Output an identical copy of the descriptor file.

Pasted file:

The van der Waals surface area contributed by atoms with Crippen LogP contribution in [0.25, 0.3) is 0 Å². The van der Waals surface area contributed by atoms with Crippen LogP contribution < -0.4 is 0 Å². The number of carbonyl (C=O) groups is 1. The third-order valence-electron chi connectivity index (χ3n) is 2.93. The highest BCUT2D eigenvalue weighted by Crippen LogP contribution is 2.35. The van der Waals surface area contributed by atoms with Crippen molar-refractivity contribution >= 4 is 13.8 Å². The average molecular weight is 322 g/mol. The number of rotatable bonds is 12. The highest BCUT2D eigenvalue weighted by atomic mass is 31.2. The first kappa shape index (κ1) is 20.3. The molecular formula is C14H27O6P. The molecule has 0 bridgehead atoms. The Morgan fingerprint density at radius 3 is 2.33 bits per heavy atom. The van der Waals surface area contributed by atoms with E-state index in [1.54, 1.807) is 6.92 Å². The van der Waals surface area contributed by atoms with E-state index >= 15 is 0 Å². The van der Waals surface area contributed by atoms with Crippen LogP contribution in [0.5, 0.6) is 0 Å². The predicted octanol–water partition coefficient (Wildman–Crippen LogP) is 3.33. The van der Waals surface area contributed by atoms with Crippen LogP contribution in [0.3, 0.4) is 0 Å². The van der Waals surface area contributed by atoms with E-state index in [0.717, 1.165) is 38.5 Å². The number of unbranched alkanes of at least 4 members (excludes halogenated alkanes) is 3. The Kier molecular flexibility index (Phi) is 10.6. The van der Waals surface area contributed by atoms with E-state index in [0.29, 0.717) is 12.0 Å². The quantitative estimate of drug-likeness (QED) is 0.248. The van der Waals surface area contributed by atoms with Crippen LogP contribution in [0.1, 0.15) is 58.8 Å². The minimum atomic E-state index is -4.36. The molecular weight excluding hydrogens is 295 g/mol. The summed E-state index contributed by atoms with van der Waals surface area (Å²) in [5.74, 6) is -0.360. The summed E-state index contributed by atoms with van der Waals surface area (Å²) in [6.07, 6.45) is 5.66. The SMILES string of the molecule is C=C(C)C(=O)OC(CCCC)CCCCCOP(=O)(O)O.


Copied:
The van der Waals surface area contributed by atoms with Crippen LogP contribution in [0.25, 0.3) is 0 Å². The van der Waals surface area contributed by atoms with Crippen LogP contribution < -0.4 is 0 Å². The number of carbonyl (C=O) groups is 1. The third-order valence-electron chi connectivity index (χ3n) is 2.93. The highest BCUT2D eigenvalue weighted by Crippen LogP contribution is 2.35. The van der Waals surface area contributed by atoms with Crippen molar-refractivity contribution >= 4 is 13.8 Å². The average molecular weight is 322 g/mol. The number of rotatable bonds is 12. The highest BCUT2D eigenvalue weighted by atomic mass is 31.2. The first kappa shape index (κ1) is 20.3. The molecular formula is C14H27O6P. The molecule has 0 bridgehead atoms. The Morgan fingerprint density at radius 3 is 2.33 bits per heavy atom. The van der Waals surface area contributed by atoms with E-state index in [1.54, 1.807) is 6.92 Å². The van der Waals surface area contributed by atoms with E-state index >= 15 is 0 Å². The van der Waals surface area contributed by atoms with Crippen LogP contribution in [0.5, 0.6) is 0 Å². The predicted octanol–water partition coefficient (Wildman–Crippen LogP) is 3.33. The van der Waals surface area contributed by atoms with Crippen LogP contribution in [0.3, 0.4) is 0 Å². The van der Waals surface area contributed by atoms with E-state index in [0.717, 1.165) is 38.5 Å². The number of unbranched alkanes of at least 4 members (excludes halogenated alkanes) is 3. The Kier molecular flexibility index (Phi) is 10.6. The van der Waals surface area contributed by atoms with E-state index in [0.29, 0.717) is 12.0 Å². The quantitative estimate of drug-likeness (QED) is 0.248. The van der Waals surface area contributed by atoms with Crippen LogP contribution in [0.1, 0.15) is 58.8 Å². The minimum atomic E-state index is -4.36. The molecular weight excluding hydrogens is 295 g/mol. The summed E-state index contributed by atoms with van der Waals surface area (Å²) in [5.74, 6) is -0.360. The summed E-state index contributed by atoms with van der Waals surface area (Å²) in [6.07, 6.45) is 5.66. The SMILES string of the molecule is C=C(C)C(=O)OC(CCCC)CCCCCOP(=O)(O)O.